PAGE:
The Data Warehousing Institute (TDWI) says that only 11% of organizations have consolidated their data across the enterprise; 56 % are doing it now, and 26 % are exploring the idea. Why the delay when the capabilities have existed for years?
"One is habit," said Wayne Eckerson, director of research at TDWI. "People are familiar with spreadsheets and Access databases ... they don't change easily. Those environments also give individual departments control they wouldn't have with a warehouse."
Eckerson said that successful data consolidation projects require three things: a mandate from the CEO; an enterprise-wide commitment to deliver consistent information; and a substantial investment in time and money.
At shipping firm Canadian National Railway (CNR), where data was growing at a rate of 79 % annually, the CEO requested the project so there was no need to convince upper management to buy into the idea. Here, getting the enterprise-wide commitment was the challenge.
"People who had been in the group for a long time created the most push-back," explained Saskia Roukema, business intelligence product manager. "But I brought in new people to lead some of the teams—people who were respected by those staff members, and that helped."
Roukema built the project into her 50 employees' job objectives, so everybody knew what their roles were, and communication was clear. To generate excitement, she brought in specialists to train people on site, sent them to advanced training conferences, and had regular planning sessions with the team leaders. They also spoke with executives to hear how the warehouse was going to be used and "to understand that what they were producing was of great value," she said.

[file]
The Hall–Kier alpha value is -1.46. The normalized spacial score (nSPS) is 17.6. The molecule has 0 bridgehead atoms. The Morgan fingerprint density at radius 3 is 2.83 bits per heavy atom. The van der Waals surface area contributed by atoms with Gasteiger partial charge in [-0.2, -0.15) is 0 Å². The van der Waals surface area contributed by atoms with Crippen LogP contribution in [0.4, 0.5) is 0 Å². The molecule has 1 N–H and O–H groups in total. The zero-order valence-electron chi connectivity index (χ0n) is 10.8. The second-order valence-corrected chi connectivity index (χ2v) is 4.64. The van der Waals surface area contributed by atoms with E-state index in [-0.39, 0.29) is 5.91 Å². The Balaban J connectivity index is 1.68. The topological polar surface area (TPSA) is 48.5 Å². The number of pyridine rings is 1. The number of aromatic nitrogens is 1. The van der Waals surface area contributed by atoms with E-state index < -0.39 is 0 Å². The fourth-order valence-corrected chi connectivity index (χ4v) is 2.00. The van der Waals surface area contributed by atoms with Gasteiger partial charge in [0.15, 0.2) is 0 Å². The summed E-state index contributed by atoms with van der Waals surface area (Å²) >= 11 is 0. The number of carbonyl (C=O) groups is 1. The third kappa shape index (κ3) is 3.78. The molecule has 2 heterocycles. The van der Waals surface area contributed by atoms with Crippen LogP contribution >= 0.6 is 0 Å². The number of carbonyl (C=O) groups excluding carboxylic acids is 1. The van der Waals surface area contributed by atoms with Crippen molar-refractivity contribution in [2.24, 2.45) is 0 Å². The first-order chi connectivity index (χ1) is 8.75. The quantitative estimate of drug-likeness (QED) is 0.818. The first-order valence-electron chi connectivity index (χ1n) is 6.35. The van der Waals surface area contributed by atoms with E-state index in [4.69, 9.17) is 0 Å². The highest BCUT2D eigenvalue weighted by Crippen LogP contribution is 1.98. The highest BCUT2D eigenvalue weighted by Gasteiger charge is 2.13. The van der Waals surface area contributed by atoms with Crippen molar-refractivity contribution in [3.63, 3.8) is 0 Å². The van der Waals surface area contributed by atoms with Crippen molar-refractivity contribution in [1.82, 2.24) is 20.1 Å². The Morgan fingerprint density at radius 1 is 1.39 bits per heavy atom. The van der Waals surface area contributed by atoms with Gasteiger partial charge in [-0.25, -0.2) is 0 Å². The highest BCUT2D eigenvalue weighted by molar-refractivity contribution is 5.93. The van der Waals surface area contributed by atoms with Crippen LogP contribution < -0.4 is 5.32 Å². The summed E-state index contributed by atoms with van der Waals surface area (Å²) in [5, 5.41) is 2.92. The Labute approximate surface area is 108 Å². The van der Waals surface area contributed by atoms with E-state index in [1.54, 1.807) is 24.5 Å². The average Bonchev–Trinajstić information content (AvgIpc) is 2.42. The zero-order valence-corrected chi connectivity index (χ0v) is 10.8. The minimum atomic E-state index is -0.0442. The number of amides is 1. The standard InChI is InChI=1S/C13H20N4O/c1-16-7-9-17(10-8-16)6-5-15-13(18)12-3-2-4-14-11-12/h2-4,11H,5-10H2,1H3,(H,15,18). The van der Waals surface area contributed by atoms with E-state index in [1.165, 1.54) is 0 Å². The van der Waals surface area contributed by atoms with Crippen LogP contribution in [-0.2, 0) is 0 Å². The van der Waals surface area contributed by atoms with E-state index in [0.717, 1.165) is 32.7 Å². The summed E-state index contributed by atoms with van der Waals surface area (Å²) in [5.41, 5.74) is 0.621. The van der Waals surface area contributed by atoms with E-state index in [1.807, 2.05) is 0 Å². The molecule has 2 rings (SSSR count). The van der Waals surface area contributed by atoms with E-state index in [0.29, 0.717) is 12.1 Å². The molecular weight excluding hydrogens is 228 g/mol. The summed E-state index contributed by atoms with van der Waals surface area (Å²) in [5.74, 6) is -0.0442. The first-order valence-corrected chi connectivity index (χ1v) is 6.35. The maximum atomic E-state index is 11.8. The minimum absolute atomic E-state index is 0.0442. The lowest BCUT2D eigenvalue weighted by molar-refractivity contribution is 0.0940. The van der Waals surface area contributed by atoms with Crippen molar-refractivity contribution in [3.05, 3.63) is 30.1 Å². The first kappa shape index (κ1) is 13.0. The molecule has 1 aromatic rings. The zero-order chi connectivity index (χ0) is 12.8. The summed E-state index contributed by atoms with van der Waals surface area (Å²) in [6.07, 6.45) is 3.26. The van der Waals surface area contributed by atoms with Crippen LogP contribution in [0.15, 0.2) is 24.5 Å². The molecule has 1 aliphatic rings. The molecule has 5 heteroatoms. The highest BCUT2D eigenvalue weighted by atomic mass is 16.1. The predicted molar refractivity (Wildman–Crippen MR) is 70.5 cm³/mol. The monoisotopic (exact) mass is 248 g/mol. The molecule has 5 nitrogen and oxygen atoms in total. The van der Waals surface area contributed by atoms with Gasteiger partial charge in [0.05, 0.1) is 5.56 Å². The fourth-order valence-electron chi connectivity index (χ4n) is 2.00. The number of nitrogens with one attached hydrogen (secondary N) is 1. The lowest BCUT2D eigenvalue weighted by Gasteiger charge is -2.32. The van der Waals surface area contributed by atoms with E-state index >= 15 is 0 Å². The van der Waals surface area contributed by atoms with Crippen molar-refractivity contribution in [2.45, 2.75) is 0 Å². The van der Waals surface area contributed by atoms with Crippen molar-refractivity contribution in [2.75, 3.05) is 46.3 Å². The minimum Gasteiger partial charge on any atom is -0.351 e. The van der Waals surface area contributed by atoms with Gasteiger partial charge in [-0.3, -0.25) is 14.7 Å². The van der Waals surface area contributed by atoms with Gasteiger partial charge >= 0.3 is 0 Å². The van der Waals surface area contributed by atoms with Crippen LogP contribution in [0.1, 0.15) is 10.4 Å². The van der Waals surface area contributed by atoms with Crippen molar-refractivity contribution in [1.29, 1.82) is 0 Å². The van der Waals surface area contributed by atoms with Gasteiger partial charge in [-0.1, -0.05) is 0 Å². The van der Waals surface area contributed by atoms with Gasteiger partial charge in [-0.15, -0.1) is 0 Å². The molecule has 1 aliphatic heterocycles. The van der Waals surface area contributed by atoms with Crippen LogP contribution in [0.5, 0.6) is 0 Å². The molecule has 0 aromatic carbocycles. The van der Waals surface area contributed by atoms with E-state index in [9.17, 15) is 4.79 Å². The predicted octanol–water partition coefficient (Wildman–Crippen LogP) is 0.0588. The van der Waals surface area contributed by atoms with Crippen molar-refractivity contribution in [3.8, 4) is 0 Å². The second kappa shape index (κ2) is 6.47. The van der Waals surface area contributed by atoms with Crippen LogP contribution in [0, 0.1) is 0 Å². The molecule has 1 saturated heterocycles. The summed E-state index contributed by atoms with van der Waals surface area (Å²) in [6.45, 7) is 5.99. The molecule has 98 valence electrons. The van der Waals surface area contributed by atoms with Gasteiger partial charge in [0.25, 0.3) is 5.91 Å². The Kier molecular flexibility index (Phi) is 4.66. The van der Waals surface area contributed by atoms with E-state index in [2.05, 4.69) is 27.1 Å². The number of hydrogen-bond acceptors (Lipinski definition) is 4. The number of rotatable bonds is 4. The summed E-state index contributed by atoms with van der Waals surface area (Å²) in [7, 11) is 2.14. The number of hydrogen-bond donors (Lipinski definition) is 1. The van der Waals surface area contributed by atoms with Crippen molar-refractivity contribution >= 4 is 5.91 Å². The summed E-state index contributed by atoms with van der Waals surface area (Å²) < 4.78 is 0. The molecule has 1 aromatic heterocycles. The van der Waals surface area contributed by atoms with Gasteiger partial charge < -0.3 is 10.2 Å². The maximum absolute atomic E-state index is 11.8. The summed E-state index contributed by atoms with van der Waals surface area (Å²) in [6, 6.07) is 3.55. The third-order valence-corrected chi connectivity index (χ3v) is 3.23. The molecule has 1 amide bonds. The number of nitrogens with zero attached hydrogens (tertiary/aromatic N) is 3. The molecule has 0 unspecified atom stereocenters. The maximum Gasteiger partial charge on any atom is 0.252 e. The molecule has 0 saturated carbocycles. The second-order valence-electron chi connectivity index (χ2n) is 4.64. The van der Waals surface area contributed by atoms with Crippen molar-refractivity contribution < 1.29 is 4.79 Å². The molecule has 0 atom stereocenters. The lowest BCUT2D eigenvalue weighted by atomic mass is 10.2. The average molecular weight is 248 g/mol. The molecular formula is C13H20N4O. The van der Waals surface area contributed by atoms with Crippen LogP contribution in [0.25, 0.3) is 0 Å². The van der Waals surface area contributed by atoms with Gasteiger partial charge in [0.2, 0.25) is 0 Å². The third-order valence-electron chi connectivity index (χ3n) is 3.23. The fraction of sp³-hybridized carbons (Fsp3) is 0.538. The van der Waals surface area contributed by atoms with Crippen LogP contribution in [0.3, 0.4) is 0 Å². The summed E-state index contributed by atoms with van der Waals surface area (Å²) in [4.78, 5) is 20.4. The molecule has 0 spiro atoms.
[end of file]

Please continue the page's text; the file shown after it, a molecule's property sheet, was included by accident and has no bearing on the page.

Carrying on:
Another major challenge, Eckerson said, is "Getting everyone in an organization to agree to processes, terms and metrics." At CNR, different departments had different ways of defining those metrics. To ensure that everyone was in synch, Roukema established an interdepartmental executive committee.
"Executives from finance, marketing and operations had to agree to a definition or a business rule before we would implement it," he said. "If there was a disagreement, we wouldn't move ahead until it was resolved."
The first iteration took about 18 months to create and finish. That first leg was expensive and time-consuming, Roukema said, "Now, every subsequent project that comes in ends up being faster and faster and cheaper and cheaper because it takes advantage of a common base."
Railway executives currently use the data to study 100 metrics, including the status of trains, cars, crews, delivery and revenue on a daily, weekly or monthly basis. The shipper didn't set metrics against the warehousing project itself, preferring to focus directly on the corporate goals. Soon, the company will start providing those same metrics on an individual level to clients. ________________________________________
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